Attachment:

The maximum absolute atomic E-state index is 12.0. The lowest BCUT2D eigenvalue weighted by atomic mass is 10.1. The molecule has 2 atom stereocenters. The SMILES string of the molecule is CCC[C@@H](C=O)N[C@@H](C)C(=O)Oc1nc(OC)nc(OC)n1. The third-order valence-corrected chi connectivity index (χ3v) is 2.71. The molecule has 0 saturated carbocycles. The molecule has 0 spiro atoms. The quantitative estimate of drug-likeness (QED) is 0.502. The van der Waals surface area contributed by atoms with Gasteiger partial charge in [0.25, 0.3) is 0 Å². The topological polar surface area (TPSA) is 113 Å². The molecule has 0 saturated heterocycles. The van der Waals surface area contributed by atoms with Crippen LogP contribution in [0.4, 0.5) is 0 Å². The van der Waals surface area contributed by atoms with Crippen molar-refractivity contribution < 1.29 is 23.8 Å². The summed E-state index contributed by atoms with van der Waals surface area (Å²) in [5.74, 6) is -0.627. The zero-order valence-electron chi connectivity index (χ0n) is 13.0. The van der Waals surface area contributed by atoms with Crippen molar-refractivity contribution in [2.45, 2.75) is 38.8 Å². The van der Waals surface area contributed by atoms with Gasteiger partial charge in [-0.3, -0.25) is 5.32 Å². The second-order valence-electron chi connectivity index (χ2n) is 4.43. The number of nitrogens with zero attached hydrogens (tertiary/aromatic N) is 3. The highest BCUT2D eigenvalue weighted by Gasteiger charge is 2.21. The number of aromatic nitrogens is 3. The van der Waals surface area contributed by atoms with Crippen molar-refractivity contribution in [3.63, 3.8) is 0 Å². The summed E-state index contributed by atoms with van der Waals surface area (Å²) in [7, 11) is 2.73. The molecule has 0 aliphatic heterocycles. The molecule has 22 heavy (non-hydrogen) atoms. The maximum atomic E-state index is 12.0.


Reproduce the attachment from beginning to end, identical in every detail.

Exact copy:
The maximum absolute atomic E-state index is 12.0. The lowest BCUT2D eigenvalue weighted by atomic mass is 10.1. The molecule has 2 atom stereocenters. The SMILES string of the molecule is CCC[C@@H](C=O)N[C@@H](C)C(=O)Oc1nc(OC)nc(OC)n1. The third-order valence-corrected chi connectivity index (χ3v) is 2.71. The molecule has 0 saturated carbocycles. The molecule has 0 spiro atoms. The quantitative estimate of drug-likeness (QED) is 0.502. The van der Waals surface area contributed by atoms with Gasteiger partial charge in [0.25, 0.3) is 0 Å². The topological polar surface area (TPSA) is 113 Å². The molecule has 0 saturated heterocycles. The van der Waals surface area contributed by atoms with Crippen LogP contribution in [0.4, 0.5) is 0 Å². The van der Waals surface area contributed by atoms with Crippen molar-refractivity contribution < 1.29 is 23.8 Å². The summed E-state index contributed by atoms with van der Waals surface area (Å²) in [5.74, 6) is -0.627. The zero-order valence-electron chi connectivity index (χ0n) is 13.0. The van der Waals surface area contributed by atoms with Crippen molar-refractivity contribution in [2.45, 2.75) is 38.8 Å². The van der Waals surface area contributed by atoms with Gasteiger partial charge in [-0.3, -0.25) is 5.32 Å². The second-order valence-electron chi connectivity index (χ2n) is 4.43. The number of nitrogens with zero attached hydrogens (tertiary/aromatic N) is 3. The highest BCUT2D eigenvalue weighted by Gasteiger charge is 2.21. The number of aromatic nitrogens is 3. The van der Waals surface area contributed by atoms with Crippen molar-refractivity contribution in [3.63, 3.8) is 0 Å². The summed E-state index contributed by atoms with van der Waals surface area (Å²) in [7, 11) is 2.73. The molecule has 0 aliphatic heterocycles. The molecule has 22 heavy (non-hydrogen) atoms. The maximum atomic E-state index is 12.0.